**6.0001 Introduction to Computer Science and Programming in Python **

(formerly 6.00)* *

A. Bell

Introduction to computer science and programming for students with little or no programming experience. Students develop skills to program and use computational techniques to solve problems. Topics include the notion of computation, Python, simple algorithms and data structures, testing and debugging, and algorithmic complexity.

*Comments:*

*“This class teaches Python and mathematical topics such as statistics and randomness. Class requires you to handle some math problems that are relevant to scientist who gather experiment data. Online Piazza forum system is effective. UG style P-set assignment annoys you by catching your comment line placement. Overall recommendation is positive. G credit is possible with petition, extra project is expected.” (2014)*

*“It is a very good beginner programming class! The classes have been very interesting and the problem sets have been tough but very interesting. In the beginning the class is very easy but gets hard pretty fast. I recommend to make work sessions in groups.”*

*“Concerning Python vs Java. It doesn't really matter which language you use, they are both very good. I personally like Python more because it is very easy to read and you need often very few lines to make a pretty powerful script. It is confirmed that Python will be the new scripting language for Rhino 5. Java is nice because of Processing. Anyway, in the end it doesn't really matter.”*

**6.0001 and 6.0002 Python part 1 and 2**

*A. Bell*

Introduction to computer science and programming for students with little or no programming experience. Students develop skills to program and use computational techniques to solve problems. Topics include the notion of computation, Python, simple algorithms and data structures, testing and debugging, and algorithmic complexity. Combination of 6.0001 and 6.0002 counts as REST subject. Final given in the seventh week of the term. (6.0001)

Provides an introduction to using computation to understand real-world phenomena. Topics include plotting, stochastic programs, probability and statistics, random walks, Monte Carlo simulations, modeling data, optimization problems, and clustering. Combination of 6.0001 and 6.0002 counts as REST subject. (6.0002)

*Comments:*

*“Even if you don't plan to use python, these classes are great for understand the foundational coding principles and best practices in coding. Second part is recommended for those more interested in data science.” (2015) *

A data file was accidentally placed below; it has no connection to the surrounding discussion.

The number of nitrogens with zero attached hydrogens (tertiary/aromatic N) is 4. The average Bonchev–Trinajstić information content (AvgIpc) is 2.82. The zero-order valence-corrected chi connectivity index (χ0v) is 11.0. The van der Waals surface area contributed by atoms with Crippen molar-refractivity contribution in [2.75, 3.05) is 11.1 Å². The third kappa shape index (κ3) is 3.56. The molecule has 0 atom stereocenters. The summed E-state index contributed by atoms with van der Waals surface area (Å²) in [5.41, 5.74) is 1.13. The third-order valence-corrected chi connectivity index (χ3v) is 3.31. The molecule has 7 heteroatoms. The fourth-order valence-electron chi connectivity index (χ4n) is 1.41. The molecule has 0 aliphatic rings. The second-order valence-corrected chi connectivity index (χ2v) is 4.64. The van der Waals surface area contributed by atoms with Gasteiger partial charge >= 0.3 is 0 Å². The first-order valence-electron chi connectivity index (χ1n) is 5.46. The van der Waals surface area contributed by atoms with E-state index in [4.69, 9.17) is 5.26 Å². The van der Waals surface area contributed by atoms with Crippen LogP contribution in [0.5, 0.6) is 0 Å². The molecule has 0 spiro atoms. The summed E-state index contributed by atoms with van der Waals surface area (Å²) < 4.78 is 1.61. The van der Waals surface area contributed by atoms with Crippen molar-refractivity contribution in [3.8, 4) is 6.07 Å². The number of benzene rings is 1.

*"Good way to build up your base knowledge of coding. If you take both 6.001 and 6.002, you will have micro-quiz every two weeks. If you don't like quizzes, take 6.00 instead (only midterm and final exams)" (2017)*

**6.01 Introduction to EECS I (Subject Canceled)**

*D. M. Freeman, L. P. Kaelbling, T. Lozano-Perez*

An integrated introduction to electrical engineering and computer science, taught using substantial laboratory experiments with mobile robots. Key issues in the design of engineered artifacts operating in the natural world: measuring and modeling system behaviors; assessing errors in sensors and effectors; specifying tasks; designing solutions based on analytical and computational models; planning, executing, and evaluating experimental tests of performance; refining models and designs. Issues addressed in the context of computer programs, control systems, probabilistic inference problems, circuits and transducers, which all play important roles in achieving robust operation of a large variety of engineered systems.

**6.862 Applied Machine Learning (Formerly 6.884)**

*Staff (Spring Term Only)*

The goal of this graduate-level class is to introduce students outside computer science to effective use of machine learning methods. The course is run alongside 6.036 and students must satisfy all the 6.036 requirements. In addition, students complete a semester long guided research project where they explore, formulate, implement, apply, and evaluate machine learning methods in the context of a problem in their research area. Registration is by permission of the instructors. Enrollment is limited.

*Comment:*

*it is excellent and in **fact, created for students other than Course 6 who try to get a graduate level credit for work in **machine learning. In particular, 6.884 includes 6.036 (you’ll do all the assignments, projects, **exams etc.) plus a graduate level, semester-long project in a topic of your interest that, in one **way or another, includes machine learning. Both are offered in the Spring.*